I’ve been in several situations recently in which a concern expressed by an organization member was immediately interpreted as a problem that needed to be solved. Changes were made to ease the concerns, but the knee-jerk reaction to fix problems that didn’t actually exist adversely affected other people, and that, in turn, caused actual problems.
What I learned rather quickly was that taking a little bit of time to examine what is actually happening (i.e. whether there really *is* a problem) is critical to making good decisions. In both cases above, the “right” decision was to do nothing.
Of course, ignoring squeaky wheels is not ideal, either. So how do we find a balance?
Simply acknowledging that our human instinct is to fix things after they have been reported as broken goes a long way. Zingerman’s founder Ari Weinzweig asks ZingTrain attendees to identify three areas of time spent on “work” each week:
- Time spent working IN your business (day-to-day routine)
- Time spent working ON your business (reviewing and improving processes, designing new training, etc.)
- Time spent working on YOURSELF as a leader (reading, attending seminars, reflecting, etc.)
I’m convinced that spending more time on #2 & #3 helps to not only identify problems before they are reported, but it also offers a larger perspective that allows a team to correctly identify something as problematic (or not).
Why do we only question security practices on airlines when something goes terribly wrong? Why do we wait to install traffic lights or stop signs until one or two deaths have been reported at that very intersection? Why do 16-year olds start classes at 7:50 in the morning when all the scientific research tell us it’s wasted time (possibly even harmful to development)?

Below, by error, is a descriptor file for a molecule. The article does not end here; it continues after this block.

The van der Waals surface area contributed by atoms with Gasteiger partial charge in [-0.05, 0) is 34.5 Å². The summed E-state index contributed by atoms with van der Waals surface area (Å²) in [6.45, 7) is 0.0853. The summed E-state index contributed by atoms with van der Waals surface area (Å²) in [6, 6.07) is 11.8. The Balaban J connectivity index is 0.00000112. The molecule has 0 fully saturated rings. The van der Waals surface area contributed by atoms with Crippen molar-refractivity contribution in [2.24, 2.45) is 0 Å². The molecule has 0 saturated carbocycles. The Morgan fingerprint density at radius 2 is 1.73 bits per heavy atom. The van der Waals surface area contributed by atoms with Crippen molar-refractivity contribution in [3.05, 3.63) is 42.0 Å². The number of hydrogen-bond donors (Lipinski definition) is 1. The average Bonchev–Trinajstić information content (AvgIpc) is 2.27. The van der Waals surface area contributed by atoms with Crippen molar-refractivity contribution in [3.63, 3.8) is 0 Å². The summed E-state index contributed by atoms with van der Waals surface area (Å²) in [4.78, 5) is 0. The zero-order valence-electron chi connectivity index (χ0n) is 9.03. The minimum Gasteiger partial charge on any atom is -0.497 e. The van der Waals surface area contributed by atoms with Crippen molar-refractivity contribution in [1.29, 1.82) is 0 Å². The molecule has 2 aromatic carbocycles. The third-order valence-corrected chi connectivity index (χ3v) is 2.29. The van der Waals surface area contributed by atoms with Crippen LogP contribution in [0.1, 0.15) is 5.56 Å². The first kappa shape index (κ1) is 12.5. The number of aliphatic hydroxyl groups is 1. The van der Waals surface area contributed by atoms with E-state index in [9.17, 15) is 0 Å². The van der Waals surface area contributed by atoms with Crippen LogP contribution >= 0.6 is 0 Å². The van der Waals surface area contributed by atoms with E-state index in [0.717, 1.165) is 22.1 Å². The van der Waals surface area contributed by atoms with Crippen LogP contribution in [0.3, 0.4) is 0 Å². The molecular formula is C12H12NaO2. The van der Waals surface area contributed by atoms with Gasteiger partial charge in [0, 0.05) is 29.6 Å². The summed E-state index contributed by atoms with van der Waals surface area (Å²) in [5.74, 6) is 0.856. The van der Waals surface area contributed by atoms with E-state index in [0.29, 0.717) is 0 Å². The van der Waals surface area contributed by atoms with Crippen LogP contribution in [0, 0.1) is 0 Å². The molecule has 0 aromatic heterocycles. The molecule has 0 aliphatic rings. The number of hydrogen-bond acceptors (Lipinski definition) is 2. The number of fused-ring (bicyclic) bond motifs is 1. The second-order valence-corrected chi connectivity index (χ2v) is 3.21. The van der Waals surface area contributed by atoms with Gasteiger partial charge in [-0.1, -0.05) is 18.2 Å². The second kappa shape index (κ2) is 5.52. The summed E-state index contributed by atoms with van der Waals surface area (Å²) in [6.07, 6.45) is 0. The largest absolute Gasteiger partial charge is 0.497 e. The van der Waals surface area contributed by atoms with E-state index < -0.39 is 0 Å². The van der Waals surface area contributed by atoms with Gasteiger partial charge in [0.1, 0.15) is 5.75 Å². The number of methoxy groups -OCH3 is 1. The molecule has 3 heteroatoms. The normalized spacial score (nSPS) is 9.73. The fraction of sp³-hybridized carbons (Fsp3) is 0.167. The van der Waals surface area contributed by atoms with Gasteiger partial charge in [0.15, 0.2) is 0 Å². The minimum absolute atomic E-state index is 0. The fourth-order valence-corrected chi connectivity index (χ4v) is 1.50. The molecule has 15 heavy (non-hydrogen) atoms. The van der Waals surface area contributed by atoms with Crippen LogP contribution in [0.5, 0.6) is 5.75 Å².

Recently at a local restaurant here in Chelsea, our waiter came to the table and said that our food was delayed because one of the batches of homemade pasta used to prepare the dish was not up to the standards of the chef. They refused to serve something that was just “good”. Moments later, the entire meal arrived. It was fabulous. His remarks did two things: explain (proactively) that there was a delay and they knew it; identify a problem before it was a problem.
I have never reached out to a customer with an honest explanation and regretted it. In fact, it typically leads to more business and happier customers.